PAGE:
Public Copeland Events

 

Photographs of Catastrophe and the Unbearable Spectacle of Human Vulnerability

Wednesday, October 30, 4:30 p.m. Clark 100, Amherst College

 

Carolyn J. Dean is Professor of History at Yale University. She was previously John Hay Professor of International Studies at Brown, where she served as interim director of the Watson Institute for International Studies and as Senior Associate Dean of the Faculty from 2005-2011. She   is the author of several books, most recently Aversion and Erasure: The Fate of the Victim after the Holocaust. Her work explores an aversion to disempowerment and vulnerability to those affected by and represented in a photography of catastrophe.

 


Catastrophe’s Apocalypse

Monday, November 11 4:30 p.m. Clark 100, Amherst College

Professor Masco will present a paper that mobilizes nuclear history, policy, and visual culture to interrogate how catastrophe has been culturally coded and temporally framed in American culture since World War II. Masco is Professor of Anthropology and of the So-cial Sciences at the University of Chicago and teaches courses on science and technology, U.S. national security culture, political ecol-ogy, mass media, and critical theory. He is the author of The Nuclear Borderlands: The Manhattan Project in Post-Cold War New Mexico. His current research at the Princeton Institute for Advanced Study con-siders how the cumulative impacts of industry on the global bio-sphere challenge longstanding conceptualizations of nature, moder-nity, and progress.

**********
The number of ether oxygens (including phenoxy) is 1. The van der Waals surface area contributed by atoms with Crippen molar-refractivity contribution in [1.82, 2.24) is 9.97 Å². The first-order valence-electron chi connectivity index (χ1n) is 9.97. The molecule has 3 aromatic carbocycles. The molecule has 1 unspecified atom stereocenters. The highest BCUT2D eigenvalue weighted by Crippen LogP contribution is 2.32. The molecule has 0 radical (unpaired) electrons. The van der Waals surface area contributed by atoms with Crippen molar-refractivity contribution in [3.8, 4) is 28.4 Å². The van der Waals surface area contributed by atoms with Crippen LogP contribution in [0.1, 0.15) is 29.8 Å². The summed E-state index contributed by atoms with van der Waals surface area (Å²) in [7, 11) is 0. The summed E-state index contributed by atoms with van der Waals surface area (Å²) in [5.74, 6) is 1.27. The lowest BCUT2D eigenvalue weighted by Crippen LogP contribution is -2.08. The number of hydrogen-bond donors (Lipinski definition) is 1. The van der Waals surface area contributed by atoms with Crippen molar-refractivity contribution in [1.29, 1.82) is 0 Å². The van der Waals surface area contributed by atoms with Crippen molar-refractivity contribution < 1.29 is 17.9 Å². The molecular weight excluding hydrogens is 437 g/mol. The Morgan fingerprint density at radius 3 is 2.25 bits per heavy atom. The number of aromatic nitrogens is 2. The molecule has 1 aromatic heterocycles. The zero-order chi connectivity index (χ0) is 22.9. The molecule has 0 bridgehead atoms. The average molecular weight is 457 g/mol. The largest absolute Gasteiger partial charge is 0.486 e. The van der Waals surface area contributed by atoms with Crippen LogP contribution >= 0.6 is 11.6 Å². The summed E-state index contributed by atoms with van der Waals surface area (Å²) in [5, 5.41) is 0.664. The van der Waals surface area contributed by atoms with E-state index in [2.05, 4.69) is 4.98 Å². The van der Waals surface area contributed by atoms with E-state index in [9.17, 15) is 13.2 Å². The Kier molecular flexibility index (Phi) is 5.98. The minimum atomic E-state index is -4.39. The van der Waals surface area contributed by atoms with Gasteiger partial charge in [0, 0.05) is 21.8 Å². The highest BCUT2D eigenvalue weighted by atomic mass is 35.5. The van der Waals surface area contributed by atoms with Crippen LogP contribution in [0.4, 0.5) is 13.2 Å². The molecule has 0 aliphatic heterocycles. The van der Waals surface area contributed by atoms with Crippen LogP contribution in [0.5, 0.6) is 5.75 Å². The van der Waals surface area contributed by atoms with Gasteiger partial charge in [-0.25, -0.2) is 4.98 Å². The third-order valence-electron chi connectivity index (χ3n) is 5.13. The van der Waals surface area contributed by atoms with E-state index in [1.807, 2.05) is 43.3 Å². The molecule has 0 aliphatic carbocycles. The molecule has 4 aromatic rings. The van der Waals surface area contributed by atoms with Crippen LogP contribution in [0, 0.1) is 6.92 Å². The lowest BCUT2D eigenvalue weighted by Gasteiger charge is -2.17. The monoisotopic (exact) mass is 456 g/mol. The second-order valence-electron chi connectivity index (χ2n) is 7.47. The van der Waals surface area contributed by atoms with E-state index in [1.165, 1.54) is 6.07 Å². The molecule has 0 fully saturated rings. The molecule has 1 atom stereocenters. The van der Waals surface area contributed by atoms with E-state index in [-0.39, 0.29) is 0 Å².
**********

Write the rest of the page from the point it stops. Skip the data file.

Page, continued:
Catastrophe & Human Order: From Political Theology to Political Physiology

Monday, December 9 4:30 p.m. Clark 100, Amherst College

 

David Bates is Professor of Rhetoric at the University of California, Berkeley and past Director of the Berkeley Center for New Media. His research focuses on the history of legal and political ideas and on the relationship between technology, science, and the history of human cognition. He is the author of States of War: Enlightenment Origins of the Political and a forthcoming new book, entitled Human Insight: An Artificial History of Natural Intelligence.

 

 

 

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